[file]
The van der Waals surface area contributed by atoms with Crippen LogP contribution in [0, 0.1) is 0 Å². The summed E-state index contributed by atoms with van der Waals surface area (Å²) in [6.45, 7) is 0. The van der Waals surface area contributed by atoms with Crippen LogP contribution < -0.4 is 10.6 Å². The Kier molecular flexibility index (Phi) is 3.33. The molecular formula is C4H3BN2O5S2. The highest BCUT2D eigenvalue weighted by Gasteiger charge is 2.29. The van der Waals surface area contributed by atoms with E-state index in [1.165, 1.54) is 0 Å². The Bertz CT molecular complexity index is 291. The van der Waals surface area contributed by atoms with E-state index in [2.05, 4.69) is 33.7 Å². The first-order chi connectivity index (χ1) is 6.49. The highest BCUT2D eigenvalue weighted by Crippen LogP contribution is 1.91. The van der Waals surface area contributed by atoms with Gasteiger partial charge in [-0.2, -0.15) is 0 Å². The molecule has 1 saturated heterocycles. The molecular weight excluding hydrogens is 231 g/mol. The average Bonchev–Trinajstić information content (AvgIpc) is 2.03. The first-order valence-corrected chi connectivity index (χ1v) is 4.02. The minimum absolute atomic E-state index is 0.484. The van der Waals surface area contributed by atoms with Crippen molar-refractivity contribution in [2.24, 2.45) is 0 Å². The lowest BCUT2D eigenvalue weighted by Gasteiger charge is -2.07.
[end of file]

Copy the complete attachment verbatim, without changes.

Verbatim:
The van der Waals surface area contributed by atoms with Crippen LogP contribution in [0, 0.1) is 0 Å². The summed E-state index contributed by atoms with van der Waals surface area (Å²) in [6.45, 7) is 0. The van der Waals surface area contributed by atoms with Crippen LogP contribution < -0.4 is 10.6 Å². The Kier molecular flexibility index (Phi) is 3.33. The molecular formula is C4H3BN2O5S2. The highest BCUT2D eigenvalue weighted by Gasteiger charge is 2.29. The van der Waals surface area contributed by atoms with E-state index in [1.165, 1.54) is 0 Å². The Bertz CT molecular complexity index is 291. The van der Waals surface area contributed by atoms with E-state index in [2.05, 4.69) is 33.7 Å². The first-order chi connectivity index (χ1) is 6.49. The highest BCUT2D eigenvalue weighted by Crippen LogP contribution is 1.91. The van der Waals surface area contributed by atoms with Gasteiger partial charge in [-0.2, -0.15) is 0 Å². The molecule has 1 saturated heterocycles. The molecular weight excluding hydrogens is 231 g/mol. The average Bonchev–Trinajstić information content (AvgIpc) is 2.03. The first-order valence-corrected chi connectivity index (χ1v) is 4.02. The minimum absolute atomic E-state index is 0.484. The van der Waals surface area contributed by atoms with Crippen molar-refractivity contribution in [2.24, 2.45) is 0 Å². The lowest BCUT2D eigenvalue weighted by Gasteiger charge is -2.07.